The study was approved by the Hackensack Meridian Health Institutional Review Board (#201805302J).
One hundred and sixty-three records were reviewed. Table 2 lists the patient and subgroup demographics. The mean age was 66 years, 57% female patients, 26% evaluated for GI bleeding, the mean hemoglobin was 9.1 mg/dL + 3, and mean ferritin 195 + 395 mg/ml. The ages of the four patients with the capsule stuck in the stomach were 61, 66, 72, and 82, and none of these patients had diabetes, CKD, low albumin, or information in the chart suggesting the presence for risk factors for gastric outlet obstruction.
The primary outcome was the mean GTT. Analysis of the mean GTT, including and excluding the four patients whose pill did not pass out of the stomach, were not significantly different, and thus, we report values excluding those four patients. The mean GTT (n = 159) was 35 + 49 minutes, median 19, range: 1 - 383. Linear regression did not demonstrate a relationship between GTT and albumin (p = 0.06), HbA1c, or estimated glomerular filtration rate (eGFR) (p = 0.88) as continuous variables, or CKD stage (Kruskal-Wallis p = 0.48).
Table 3 demonstrates that there were no statistically significant differences in GTT or SBTT between the following categorical groups: CKD 0 vs. CKD 2-5, albumin > 3.0 vs. < 3.0, clinical diagnosis of DM status, HbA1c > 6.5% vs. < 6.5%, and obesity.
We conducted limited posthoc analyses and did not find significant differences in mean GTT when the threshold for low albumin was < 2.5 mg/dL (n = 26) or < 2.0 mg/dL (n = 7) or when we compared the mean GTT for patients with CKD (Stage 4 or 5) (29 minutes) to those without CKD (26 minutes). Data for SBTT was available for 124 patients. The mean SBTT was 238 minutes + 88. Similarly, there was no relation between SBTT and albumin, any CKD, CKD 0 vs CKD 5, DM status, or BMI. Importantly, while the mean gastric transit time was 35 minutes, the median was 19, meaning that the GTT was < 20 minutes for 50% of the population and it was < 76 minutes for 90% (Table 3).
There were 14 patients with an HbA1c ≥ 6.5% and 38 with HbA1c ≤ 6.4%. There was no significant difference (p = 0.9) between the mean GTT for those with a normal HbA1c (43 minutes) and those with an elevated HbA1c (37 minutes) nor were there significant differences in GTT or SBTT in relation to a history noted in the chart documenting the presence of systolic or diastolic congestive heart failure (Table 3) or smoking status.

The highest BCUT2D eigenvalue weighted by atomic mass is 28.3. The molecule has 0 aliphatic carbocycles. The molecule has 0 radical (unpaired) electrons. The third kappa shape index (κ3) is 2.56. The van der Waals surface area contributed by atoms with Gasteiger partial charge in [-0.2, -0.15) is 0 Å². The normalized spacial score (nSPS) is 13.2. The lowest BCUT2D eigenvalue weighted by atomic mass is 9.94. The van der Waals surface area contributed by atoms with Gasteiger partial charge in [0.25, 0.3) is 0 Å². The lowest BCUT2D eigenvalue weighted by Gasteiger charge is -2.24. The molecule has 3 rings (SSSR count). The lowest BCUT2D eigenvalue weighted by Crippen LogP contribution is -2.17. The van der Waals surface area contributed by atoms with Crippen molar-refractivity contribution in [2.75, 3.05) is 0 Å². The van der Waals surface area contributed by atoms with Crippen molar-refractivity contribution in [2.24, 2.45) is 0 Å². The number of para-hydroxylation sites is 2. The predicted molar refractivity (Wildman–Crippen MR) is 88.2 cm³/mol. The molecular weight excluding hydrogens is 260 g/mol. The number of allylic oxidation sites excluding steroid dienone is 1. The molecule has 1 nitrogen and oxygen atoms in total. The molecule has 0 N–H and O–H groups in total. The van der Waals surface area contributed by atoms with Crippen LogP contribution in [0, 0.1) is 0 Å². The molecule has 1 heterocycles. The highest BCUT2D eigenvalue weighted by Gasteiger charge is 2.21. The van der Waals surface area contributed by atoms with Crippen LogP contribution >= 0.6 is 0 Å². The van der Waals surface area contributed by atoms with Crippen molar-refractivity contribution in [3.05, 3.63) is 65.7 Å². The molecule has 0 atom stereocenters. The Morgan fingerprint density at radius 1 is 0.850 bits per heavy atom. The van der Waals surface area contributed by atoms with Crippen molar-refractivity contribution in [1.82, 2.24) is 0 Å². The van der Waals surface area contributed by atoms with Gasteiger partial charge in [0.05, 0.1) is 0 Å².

This study found that the median GTT was 19 minutes, and to our knowledge, this is the first to report that GTT, per PillCam data, is not prolonged in those with CKD or end-stage renal disease. Uremia in CKD has been associated with gastritis, disruption of the microbiome, and dysmotility disorders . A single magnetic resonance imaging (MRI) study found that gastric emptying was 20 minutes longer in 12 patients with CKD Stage 4/5, but that data conflicts with our findings that GTT via PillCam was only six minutes longer among 21 patients in the CKD 4/5 group . We are not aware of other studies reporting GTT results by PillCam data among patients with CKD, and our CKD 4/5 cohort is larger than the MRI study. The conflicting results between the MRI study (n = 12) and our PillCam study (n = 21), as well as the counterintuitive finding that GTT was shorter among our patients with CKD 4/5, lead us to the following conclusion: to date, there is no conclusive data to support the theory that GTT is longer among patients with any CKD. Our sample size was too small to conduct a meaningful analysis of CKD subgroups so we focused our presentation on the categories of CKD Stage 0 vs CKD Stages 2 - 5. In addition, our results are consistent with prior studies that GTT was not related to other factors that could be associated with neuropathy or longer transit times, such as low albumin, diabetes, and obesity [16-18]. Obesity was not associated with prolonged scintigraphic gastric emptying after a semisolid meal, and our data shows that the same is true for VCE .
The PillCam is a non-invasive wireless camera device developed to visualize the entire small intestine mucosa, and the principal indication for this study was an obscure GI bleed . Several devices have been developed and approved by the Food and Drug Administration (FDA); however, the PillCam SB3 is most widely used in the United States (US) . GTT and SBTT are obtained via analysis of the video images. GTT is defined as the time from ingestion of the capsule to the time of the first visualization of the duodenum, and the SBTT is the time from the pyloric passage until the first ileocecal image. The mean GTT in our study measured through the VCE was similar to previously reported values [22-24]. Additionally, while one study found that diabetics classified by chart review (n = 40) had similar GTT and SBTT compared to non-diabetics (n = 87), and the transit times were similar to those reported here, they did not report findings concerning HbA1c values as in this study . An analysis of 89 subjects found no association between transient times and age or BMI .
It is important to understand that GTT and SBTT, as documented by the wireless motility capsule (WMC), will differ significantly compared to times recorded via the video capsule. Rather than video confirmation, WMC utilizes a pH sensor; the transition to the intestine is documented by a rise in pH and is performed after a solid meal which results in a longer GTT. During the fasting state, phase III migratory motor complexes sweep the gastrointestinal tract, while after a meal the migratory motor complex is delayed until gastric emptying of solids is completed . Specifically, the mean GTT was 208 minutes via a WMC and 43 minutes via a VCE, and the respective SBTT was 5.15 and 4.15 . In a comparative study, healthy subjects underwent the gold standard of whole gut scintigraphy and simultaneous WMC. The GTT obtained with the WMC was 190 ± 54.0 minutes which correlated with the Tc-99 radiolabel retained in the stomach at 120 and 240 min [10, 27]. This GTT mean value differs from the VCE; in non-fasting conditions, the GGT value by the VCE might underestimate the real GTT, but our patients were all in a fasting state.